- Jun 27, 2019
- Reaction score
It could be that the snap DNA being 'single source' was easier/quicker to analyze? There could well be a lot of other DNA on the sheath but is not single source, so it took longer to analyze. I can't imagine a knife sheath laying on a bed next to someone who is bleeding profusely and not picking up at least some of their DNA. (This is all layman speculation - I don't know anything about DNA evidence).
The snap is the place that any forensic person would test first. I am assuming there is yet more DNA to be found on the sheath. The snap is the one place a person *must* touch in order to use the knife or to put it away again. The upper part of the sheath should have DNA in more than one place, especially as it appears the sheath was not always on a belt but sometimes, perhaps, in a pocket. Moving the knife from the pocket would leave more DNA (on the outside of the sheath).
One always tests the most obvious place first, IMO.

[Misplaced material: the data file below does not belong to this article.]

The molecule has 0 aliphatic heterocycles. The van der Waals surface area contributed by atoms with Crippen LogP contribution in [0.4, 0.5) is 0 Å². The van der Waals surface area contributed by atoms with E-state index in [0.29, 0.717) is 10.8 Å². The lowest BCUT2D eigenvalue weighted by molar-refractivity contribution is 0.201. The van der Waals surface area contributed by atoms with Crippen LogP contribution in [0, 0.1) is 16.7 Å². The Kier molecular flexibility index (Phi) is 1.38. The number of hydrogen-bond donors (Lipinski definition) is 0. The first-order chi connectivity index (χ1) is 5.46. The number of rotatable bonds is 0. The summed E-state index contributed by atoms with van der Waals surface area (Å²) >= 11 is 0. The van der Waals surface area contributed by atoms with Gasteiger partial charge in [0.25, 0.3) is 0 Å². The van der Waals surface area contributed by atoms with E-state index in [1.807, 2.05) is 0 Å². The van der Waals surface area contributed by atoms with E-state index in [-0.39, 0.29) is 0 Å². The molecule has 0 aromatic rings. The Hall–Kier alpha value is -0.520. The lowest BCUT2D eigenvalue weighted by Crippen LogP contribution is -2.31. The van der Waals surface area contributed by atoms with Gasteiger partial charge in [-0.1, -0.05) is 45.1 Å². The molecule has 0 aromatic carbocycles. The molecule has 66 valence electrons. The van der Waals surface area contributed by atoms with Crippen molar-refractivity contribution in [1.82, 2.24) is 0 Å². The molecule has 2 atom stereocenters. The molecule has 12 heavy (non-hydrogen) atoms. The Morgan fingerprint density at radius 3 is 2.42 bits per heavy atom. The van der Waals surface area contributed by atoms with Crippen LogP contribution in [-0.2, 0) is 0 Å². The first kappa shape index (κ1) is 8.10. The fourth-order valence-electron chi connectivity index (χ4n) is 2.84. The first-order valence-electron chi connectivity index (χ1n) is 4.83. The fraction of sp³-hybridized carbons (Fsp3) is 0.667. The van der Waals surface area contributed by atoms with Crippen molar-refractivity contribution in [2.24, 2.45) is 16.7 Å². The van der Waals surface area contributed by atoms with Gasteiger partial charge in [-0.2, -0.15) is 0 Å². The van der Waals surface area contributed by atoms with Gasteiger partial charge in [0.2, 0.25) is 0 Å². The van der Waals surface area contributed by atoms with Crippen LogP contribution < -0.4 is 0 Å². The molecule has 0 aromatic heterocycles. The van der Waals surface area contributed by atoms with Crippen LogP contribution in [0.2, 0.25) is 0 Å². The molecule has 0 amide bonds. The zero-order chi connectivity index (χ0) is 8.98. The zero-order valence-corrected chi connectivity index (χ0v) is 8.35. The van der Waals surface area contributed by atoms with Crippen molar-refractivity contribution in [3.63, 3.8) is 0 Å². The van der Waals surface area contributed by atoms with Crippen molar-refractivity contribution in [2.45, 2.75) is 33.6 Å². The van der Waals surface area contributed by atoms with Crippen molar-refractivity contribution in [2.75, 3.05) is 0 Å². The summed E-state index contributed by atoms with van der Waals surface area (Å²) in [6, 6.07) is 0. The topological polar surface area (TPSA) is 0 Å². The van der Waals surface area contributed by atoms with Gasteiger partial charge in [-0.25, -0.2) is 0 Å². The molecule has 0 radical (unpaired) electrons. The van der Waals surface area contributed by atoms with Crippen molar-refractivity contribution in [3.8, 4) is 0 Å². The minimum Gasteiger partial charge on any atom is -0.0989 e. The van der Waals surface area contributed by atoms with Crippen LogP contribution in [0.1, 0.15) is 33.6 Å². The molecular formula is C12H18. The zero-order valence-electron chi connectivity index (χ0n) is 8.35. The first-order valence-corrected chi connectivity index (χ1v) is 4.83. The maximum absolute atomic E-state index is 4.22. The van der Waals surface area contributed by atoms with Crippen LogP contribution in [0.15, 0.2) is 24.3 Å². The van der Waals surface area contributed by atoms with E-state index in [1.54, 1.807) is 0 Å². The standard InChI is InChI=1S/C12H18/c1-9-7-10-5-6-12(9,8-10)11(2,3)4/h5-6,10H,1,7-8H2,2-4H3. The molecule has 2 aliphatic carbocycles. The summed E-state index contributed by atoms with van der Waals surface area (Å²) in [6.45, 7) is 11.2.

I believe his intent was to murder people in their beds. I also believe he held the knife in the handshake or saber position and used it as it is instructed by military people who are trained to use that knife. IOW, not like the stabber in Psycho, but using body weight and momentum. I believe he likely got on top of the bedding to reach some of the victims and very likely forced the knife through bedding.
We need a knife knowledgeable person to weigh in on whether heavy gloves are consistent with this scenario. Or did he wear surgical gloves, as he apparently did in PA when visiting the grocery store. If he planned to throw away the knife, perhaps he wore no gloves at all.